Yet today the picture widened in a way that shows how large the gulf is between the largely sympathetic way the public see peaceful civil disobedience and the way the authorities fear it. The trial that has just been abandoned was against another six people arrested at the same time, but on more serious charges. This excellent article from Newsnight gives the background:


It beggars belief that the rather disturbing National Public Order Intelligence Unit should plant an undercover officer for a period of seven years. How can such tactics—not to mention the cost—be justified against non-violent protesters? How many more officers might currently be doing the same?

I think Mark Stone/Kennedy deserves some credit for finally doing what is right. If he hadn't spoken out, I'm sure that the trial would have progressed with neither the defendants nor the public being any the wiser. He might also be at risk as a result. Some might say he deserves it, but he was just a pawn. I think the authorities that run the United Kingdom deserve much greater condemnation for systematically indulging in what can only be described as political policing to suppress those who are prepared to take principled, non-violent direct action on things that matter.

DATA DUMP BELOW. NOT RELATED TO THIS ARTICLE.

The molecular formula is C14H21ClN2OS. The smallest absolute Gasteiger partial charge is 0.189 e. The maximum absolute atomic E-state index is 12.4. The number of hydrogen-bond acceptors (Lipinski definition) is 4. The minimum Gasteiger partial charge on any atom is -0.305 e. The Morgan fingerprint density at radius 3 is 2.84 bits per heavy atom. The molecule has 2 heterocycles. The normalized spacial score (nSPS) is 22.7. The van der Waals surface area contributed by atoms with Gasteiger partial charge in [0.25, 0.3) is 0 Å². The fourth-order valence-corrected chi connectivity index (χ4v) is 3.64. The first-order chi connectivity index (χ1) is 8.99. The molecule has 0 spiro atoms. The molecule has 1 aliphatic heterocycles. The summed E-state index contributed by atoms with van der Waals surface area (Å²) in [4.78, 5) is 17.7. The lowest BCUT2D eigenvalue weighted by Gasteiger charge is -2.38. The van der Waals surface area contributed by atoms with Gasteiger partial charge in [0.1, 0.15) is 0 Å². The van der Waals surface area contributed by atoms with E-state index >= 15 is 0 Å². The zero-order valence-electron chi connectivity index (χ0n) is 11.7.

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Davies, Straw, Woolas ... playing the same card

It was at about this time last year that David Davies showed the more unpleasant side of his character when he said that the case of a Muslim teenager convicted of rape was linked to "barbaric and medieval" views towards women that had been "imported into this country". It was a deliberately inflammatory outburst which should have resulted in disciplinary action by the Conservative Party ... though of course they did nothing, showing that they are quite content to condone an anti-Muslim agenda if they think there is political advantage to be gained from it.